Constitutional referenda are usually tame, even boring affairs. Sometimes it’s a challenge just getting people to vote.
None of this, however, rings true for Ecuador’s forthcoming September 28 referendum. After much acrimonious debate, this beautiful but deeply troubled Latin American nation is being asked to approve a gigantesque constitution (it contains 444 articles) as part of President Rafael Correa’s effort to reshape Ecuador in his own leftist image.
Instead of serving to protect fundamental civil, religious, and economic liberties, Correa’s proposed constitution does the exact opposite.
For one thing, many of its provisions will diminish private enterprise and free exchange in theory and practice. It declares, for example, that Ecuador’s economy will be “social and solidaristic.” This is code-language for prioritizing state-run enterprises over private business.
The same constitution also guarantees all Ecuadorians “a good living.” Precisely how this will occur in a country where 39 percent of people live in poverty is not explained. Perhaps the president assumes his constitution’s furtherance of the state’s already-dominant place in the economy will miraculously create abundant wealth for all.
Populist regimes of left and right sometimes try realizing this goal through manipulating the money supply and ignoring the inflationary consequences. Correa’s new constitution will give him this option because it places Ecuador’s Central Bank under his direct control. All these measures, Correa claims, will prevent “neo-liberalism” – which, as usual, remains undefined – from rearing its head in Ecuador.
As in the case of other Latin American leftist-governments, the main opposition to Correa’s constitution-to-end-all-constitutions is coming from the Catholic Church. Quite rightly, Ecuador’s Catholic bishops say the Church has no economic models to offer. Their job is saving souls — not organizing an economy. The bishops are, however, deeply worried that the proposed constitution opens the door to direct attacks on innocent human life, marriage, and parental rights to educate their children as they see fit.
But the bishops go to the heart of the matter when they write: “We have discovered that statism seems to be the connecting thread of the new Constitution. It speaks about rights, of course, but many of these rights flow from the State, violating the creativity and responsibility of people within society.”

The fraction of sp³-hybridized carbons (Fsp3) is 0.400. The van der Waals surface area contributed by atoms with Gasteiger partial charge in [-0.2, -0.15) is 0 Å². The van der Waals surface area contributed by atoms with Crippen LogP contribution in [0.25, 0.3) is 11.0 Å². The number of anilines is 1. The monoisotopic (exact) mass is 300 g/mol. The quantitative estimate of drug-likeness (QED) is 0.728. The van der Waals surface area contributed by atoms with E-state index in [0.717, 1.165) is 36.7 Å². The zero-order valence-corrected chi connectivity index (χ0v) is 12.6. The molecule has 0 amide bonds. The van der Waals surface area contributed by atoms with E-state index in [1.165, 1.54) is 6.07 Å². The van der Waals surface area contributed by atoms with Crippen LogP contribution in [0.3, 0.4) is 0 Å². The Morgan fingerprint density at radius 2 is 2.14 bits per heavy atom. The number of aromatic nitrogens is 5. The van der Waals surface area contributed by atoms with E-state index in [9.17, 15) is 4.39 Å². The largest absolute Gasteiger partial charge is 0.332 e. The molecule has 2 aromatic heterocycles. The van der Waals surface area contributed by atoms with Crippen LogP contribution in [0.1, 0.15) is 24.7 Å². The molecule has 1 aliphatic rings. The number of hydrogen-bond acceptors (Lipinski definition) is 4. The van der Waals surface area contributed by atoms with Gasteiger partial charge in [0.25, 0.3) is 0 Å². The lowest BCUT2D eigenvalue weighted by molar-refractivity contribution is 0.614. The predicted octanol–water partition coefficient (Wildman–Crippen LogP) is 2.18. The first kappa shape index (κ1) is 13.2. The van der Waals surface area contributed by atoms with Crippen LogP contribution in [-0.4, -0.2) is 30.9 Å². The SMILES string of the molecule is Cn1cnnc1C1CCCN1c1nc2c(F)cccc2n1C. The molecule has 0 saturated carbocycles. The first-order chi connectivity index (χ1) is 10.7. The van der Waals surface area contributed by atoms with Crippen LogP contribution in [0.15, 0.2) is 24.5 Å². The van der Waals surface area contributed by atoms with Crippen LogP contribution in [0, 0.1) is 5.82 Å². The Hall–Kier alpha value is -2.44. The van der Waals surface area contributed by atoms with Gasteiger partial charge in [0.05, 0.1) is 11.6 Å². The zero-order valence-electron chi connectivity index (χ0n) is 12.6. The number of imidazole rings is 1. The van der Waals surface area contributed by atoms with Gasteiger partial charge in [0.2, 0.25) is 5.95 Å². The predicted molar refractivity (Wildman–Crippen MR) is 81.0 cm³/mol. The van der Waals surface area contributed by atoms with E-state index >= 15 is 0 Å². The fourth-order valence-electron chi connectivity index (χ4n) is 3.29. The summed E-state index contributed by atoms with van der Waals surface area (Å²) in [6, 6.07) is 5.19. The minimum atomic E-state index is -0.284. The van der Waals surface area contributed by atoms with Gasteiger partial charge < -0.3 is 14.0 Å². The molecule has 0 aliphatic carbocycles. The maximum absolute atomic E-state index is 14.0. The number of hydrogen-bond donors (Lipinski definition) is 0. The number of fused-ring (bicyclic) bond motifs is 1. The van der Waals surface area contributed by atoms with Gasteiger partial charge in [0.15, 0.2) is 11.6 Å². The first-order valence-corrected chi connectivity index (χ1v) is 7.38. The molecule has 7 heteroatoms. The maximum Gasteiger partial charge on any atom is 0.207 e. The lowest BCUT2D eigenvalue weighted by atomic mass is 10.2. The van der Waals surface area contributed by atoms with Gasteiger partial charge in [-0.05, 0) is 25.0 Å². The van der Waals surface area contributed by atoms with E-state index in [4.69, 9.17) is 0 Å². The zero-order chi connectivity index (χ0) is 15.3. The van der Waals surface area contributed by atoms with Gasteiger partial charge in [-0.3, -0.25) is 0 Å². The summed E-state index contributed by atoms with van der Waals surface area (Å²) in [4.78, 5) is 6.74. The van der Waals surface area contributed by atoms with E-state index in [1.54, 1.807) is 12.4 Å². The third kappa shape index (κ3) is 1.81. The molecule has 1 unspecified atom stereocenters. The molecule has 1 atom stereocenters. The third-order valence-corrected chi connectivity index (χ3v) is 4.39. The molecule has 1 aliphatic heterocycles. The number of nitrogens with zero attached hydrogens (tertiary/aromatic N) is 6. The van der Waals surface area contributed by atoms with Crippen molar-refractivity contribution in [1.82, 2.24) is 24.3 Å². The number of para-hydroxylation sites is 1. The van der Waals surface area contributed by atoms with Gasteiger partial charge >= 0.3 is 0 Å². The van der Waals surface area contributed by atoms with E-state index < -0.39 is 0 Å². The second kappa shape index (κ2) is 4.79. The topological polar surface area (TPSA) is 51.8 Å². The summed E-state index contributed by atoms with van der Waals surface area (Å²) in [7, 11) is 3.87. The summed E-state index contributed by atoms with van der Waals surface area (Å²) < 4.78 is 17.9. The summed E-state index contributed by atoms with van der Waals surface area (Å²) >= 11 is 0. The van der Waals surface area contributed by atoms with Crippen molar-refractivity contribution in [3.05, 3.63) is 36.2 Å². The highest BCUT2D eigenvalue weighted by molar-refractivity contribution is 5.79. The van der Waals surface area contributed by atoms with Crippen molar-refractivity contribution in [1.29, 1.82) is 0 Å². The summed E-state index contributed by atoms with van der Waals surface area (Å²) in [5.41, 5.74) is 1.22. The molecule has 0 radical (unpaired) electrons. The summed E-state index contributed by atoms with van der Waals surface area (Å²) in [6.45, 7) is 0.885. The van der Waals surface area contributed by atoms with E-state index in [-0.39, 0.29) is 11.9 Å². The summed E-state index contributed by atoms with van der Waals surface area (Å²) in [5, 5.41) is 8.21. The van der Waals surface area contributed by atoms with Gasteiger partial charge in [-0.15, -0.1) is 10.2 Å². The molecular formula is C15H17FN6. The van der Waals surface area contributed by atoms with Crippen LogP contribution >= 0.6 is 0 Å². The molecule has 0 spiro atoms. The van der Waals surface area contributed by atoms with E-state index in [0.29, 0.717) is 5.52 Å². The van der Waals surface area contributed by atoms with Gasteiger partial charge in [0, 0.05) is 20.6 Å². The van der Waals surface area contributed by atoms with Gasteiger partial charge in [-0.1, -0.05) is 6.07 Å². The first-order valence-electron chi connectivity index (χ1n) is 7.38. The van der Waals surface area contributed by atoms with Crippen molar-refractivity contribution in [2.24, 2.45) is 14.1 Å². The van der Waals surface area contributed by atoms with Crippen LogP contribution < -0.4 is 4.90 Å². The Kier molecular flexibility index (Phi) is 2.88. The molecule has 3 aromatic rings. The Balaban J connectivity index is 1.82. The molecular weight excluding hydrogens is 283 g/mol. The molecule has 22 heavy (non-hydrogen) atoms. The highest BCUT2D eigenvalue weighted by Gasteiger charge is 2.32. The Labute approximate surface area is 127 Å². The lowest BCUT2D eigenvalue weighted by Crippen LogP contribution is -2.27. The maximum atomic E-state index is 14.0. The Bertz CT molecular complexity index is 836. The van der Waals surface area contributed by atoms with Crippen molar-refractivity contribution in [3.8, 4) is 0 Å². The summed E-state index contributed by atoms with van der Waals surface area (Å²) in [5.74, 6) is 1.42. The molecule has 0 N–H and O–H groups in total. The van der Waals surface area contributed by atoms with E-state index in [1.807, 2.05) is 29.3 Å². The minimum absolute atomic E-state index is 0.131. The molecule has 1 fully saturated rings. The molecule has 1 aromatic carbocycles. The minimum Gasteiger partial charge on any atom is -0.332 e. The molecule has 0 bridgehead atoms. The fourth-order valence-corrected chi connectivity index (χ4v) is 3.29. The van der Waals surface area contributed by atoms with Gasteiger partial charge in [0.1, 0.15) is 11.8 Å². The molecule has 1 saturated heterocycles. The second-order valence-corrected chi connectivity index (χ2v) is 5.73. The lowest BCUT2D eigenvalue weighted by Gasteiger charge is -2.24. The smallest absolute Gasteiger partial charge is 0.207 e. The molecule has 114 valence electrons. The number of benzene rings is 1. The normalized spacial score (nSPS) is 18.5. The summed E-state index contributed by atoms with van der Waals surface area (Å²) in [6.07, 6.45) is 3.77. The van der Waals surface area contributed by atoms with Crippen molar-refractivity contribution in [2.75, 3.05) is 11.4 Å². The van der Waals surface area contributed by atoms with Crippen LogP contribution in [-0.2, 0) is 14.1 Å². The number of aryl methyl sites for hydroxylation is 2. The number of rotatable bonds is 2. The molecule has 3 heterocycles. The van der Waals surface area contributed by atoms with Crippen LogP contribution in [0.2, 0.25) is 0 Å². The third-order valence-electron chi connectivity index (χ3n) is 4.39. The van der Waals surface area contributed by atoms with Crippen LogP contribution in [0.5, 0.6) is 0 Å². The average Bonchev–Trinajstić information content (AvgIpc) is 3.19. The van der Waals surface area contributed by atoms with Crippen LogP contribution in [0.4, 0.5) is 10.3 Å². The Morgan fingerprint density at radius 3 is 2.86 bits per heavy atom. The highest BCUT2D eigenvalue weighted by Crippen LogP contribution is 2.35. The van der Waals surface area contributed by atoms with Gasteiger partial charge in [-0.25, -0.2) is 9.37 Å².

The state, the bishops know, merely recognizes human rights. It doesn’t create them.
The Church has been careful not to express its concerns about Ecuador’s creeping statism in partisan-political terms. But even this cautious approach, it seems, was enough to strip away President Correa’s hitherto smooth facade.
It has revealed an angry old-fashioned anti-clerical Christian-leftist of the type more familiar with liberation theology than orthodox Christian doctrine. Until recently, Correa was fond of claiming he was the only Latin American leftist leader with a good relationship with the Catholic Church.
That’s no longer the case.
Like his self-described “personal friend,” Venezuela’s Hugo Chavez, Correa now publically insults Catholic clergy. The Church, he says, wants to keep Ecuadorians in “darkness.” Correa even accused the bishops of “stabbing me in the back” by questioning his proposed constitution. (Incidentally, Correa also derides Ecuador’s press as “a group of wild beasts.”) His language was so extreme that Ecuador’s Council of Lay Catholics issued a public statement asking the president to tone down his rhetoric.
Correa’s rage may have been provoked after he admitted in a radio-interview that his government paid two Spanish socialists associated with a left-wing hyper-secularist Spanish think-tank to help draft the proposed constitution. No one should be surprised by this. After all, Correa calls Cuba’s Communist dictatorship a “democracy.”
Even more sinister is the emergence of a coordinated wave of harassment of the Church. Death threats have been made against Archbishop Antonio Arregui of Guayaquil, and there are efforts to file criminal charges against him. The archbishop’s criticisms of the new constitution, it is alleged, violate the clergy’s legal obligation, enshrined in Ecuador’s 1937 agreement with the Vatican, to abstain from partisan politics. But, the bishops note, the same agreement explicitly acknowledges the clergy’s freedom to publically defend Christian doctrine and morality.
Throughout Ecuador, television advertisements are regularly aired attacking Catholic bishops and clergy for questioning the draft constitution. Churches have been desecrated and the Eucharist profaned.
Sound familiar? It should. It’s a replica of the intimidation campaign waged by Chavez against the Catholic Church in Venezuela. Once again, Latin America’s populist-left has shown that it understands two freedoms must be radically curtailed before “21st Century socialism” (whatever that means) can be realized: religious liberty and economic freedom.
Could there be a timelier reminder that all liberty is ultimately indivisible?